august 2018

Fairies: A dangerous history. Richard Sugg. Reaktion, 2018. I wouldn't say that Richard Sugg's provocative book Fairies: A dangerous history takes fairies seriously. But it takes the belief in fairies very seriously. As Sugg notes at several points, fairies are supernatural, and we tend to discredit supernatural stuff. But religion involves the supernatural, and religion is serious as all hell. Why wouldn't the belief in hidden, little, charmed people be equally serious? Sugg's first three chapters concern the persistent and often deadly-earnest belief in a parallel fairy universe that was pervasive in Britain and Ireland till very recently (and is still quite viable in Iceland, though Sugg does not discuss that country much). His fourth and fifth chapters take a tour through fairyland in high and popular culture from Homer to the present, and to me as an English professor were well-trodden territory. [08.19.18]

First Taste of Freedom: A cultural history of bicycle marketing in the United States. Robert J. Turpin. Syracuse, 2018. Robert Turpin argues that bicycles have meant many things to Americans since they burst onto the scene as a post-Civil-War craze. Early "velocipedes" and "ordinaries" were daredevil contraptions; not for women and children. Late-19th-century "safeties" (basically the bikes people ride today) allowed non-athletes to ride, at the cost of "emasculating" the hobby. Europeans notably thought of bikes as athletic equipment and racing as big business, but in America, by the mid-20th-century, bikes were for kids, or seen as sorry alternatives to cars. The dynamic keeps shifting, with current eco-friendly (and distinctly white/upper-middle-class) cycling initiatives gaining ground once more on the automobile. Turpin's book is well-presented and well-written, but perhaps ultimately as dry as its subtitle suggests: a lot of this academic history consists of quotations from bicycle advertising and rhetoric. [08.12.18]



april 2018

The New Chimpanzee: A twenty-first century portrait of our closest kin. Craig Stanford. Harvard, 2018. Craig Stanford's survey of the current state of research in chimpanzee ethology is quite long, and though it is thematically varied, the method of each chapter is pretty much the same: review the literature, note observed chimp behaviors and how researchers have quantified them, and then muse about how chimps evolved these behaviors. Everything our relatives do is assumed to be functional, and since it's functional it must be adaptive, and therefore associated with reproductive success and maximizing access to valued resources (or some other such functional formula). This could all well be completely true, but it has the sound of fitting observations to theory, which in turn shores up theory via evidence. Part of the problem for me is that human beings are classic ####-ups, and very often don't behave in functional ways that maximize our reproductive (or any other) success: so why assume that chimpanzees are so much better at it than we are? I don't really mean to disparage Stanford's clear and sober exposition of the vast research projects that have followed on Jane Goodall's pioneering studies. But it strikes me that Goodall's method, which involved far more thick description and what amounted to ethnography as much as ethology, is the reason we're interested in all these more dispassionate quantified observations to begin with. [04.21.18]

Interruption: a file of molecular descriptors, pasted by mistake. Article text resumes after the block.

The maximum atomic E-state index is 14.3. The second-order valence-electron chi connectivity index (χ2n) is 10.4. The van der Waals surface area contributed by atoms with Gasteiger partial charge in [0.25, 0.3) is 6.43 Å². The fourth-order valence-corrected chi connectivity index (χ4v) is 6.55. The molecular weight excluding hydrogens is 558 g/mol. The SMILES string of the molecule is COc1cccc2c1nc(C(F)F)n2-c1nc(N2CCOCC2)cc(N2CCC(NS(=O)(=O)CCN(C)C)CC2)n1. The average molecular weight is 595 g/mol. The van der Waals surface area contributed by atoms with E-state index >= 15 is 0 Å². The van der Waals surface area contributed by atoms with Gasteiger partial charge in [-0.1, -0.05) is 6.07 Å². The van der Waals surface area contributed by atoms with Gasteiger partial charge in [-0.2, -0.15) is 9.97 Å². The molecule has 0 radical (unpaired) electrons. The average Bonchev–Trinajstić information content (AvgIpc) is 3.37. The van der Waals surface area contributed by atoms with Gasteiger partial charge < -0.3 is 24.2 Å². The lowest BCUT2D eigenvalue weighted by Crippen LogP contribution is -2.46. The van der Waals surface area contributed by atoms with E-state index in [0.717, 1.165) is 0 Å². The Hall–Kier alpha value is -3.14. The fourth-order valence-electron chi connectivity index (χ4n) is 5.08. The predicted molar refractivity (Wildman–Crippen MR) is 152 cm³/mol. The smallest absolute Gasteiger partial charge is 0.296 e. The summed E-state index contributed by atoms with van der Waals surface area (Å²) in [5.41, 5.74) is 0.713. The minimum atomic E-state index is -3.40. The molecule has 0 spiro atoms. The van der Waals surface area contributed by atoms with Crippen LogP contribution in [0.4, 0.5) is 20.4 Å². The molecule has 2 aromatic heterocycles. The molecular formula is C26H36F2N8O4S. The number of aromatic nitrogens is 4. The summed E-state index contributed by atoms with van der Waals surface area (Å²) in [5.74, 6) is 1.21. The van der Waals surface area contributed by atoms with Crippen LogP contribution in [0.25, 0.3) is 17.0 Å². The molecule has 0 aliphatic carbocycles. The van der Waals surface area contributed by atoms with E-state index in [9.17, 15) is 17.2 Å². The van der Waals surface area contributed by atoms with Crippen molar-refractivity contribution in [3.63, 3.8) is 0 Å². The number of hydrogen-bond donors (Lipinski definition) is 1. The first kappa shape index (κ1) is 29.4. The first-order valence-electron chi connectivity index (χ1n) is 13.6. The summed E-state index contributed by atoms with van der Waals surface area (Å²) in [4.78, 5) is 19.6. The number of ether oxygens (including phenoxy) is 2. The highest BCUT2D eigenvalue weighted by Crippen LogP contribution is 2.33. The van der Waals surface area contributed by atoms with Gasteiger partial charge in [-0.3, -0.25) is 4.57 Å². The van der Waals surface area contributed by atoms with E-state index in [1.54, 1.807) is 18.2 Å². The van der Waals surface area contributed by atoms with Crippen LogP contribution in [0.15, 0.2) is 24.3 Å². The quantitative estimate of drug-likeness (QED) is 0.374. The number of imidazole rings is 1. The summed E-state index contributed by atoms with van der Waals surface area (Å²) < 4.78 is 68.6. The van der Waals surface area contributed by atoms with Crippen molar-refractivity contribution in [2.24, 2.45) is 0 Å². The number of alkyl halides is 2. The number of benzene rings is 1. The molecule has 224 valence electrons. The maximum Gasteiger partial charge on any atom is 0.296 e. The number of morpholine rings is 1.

january 2018

Hell and Its Rivals: Death and retribution among Christians, Jews, and Muslims in the early Middle Ages. Alan E. Bernstein. Cornell, 2017. Hell and Its Rivals is a really good book, and I wish I had the patience or the expertise to do it justice. Bernstein's ambitious project is to trace the concept of Hell Itself back to its origins in the three Abrahamic religions, with copious comparative reference to other faiths of Europe and the Middle East. The period Bernstein studies is antiquity through the first millennium or so of the common era, with looks forward to how received notions of Hell continued to play out in later medieval and even modern thought. His basic premise is that Hell was a much-negotiated idea. Most religions assert some form of justice that persists after death, but our uneasy relationship to the Other Side keeps people refining and contesting the parameters of Hell's permanence, scope, physical reality, and eternity. Why didn't I read more than 60 pages? Hell and Its Rivals is extremely exhaustive, and it's neither a narrative nor an essay. The body of the book includes all sorts of things that other books might stow away in footnotes. This makes it better for reference and background study than for the kind of reading I do propped up in bed at night – my weakness, not Bernstein's. [01.27.18]



gilbert for 2012-17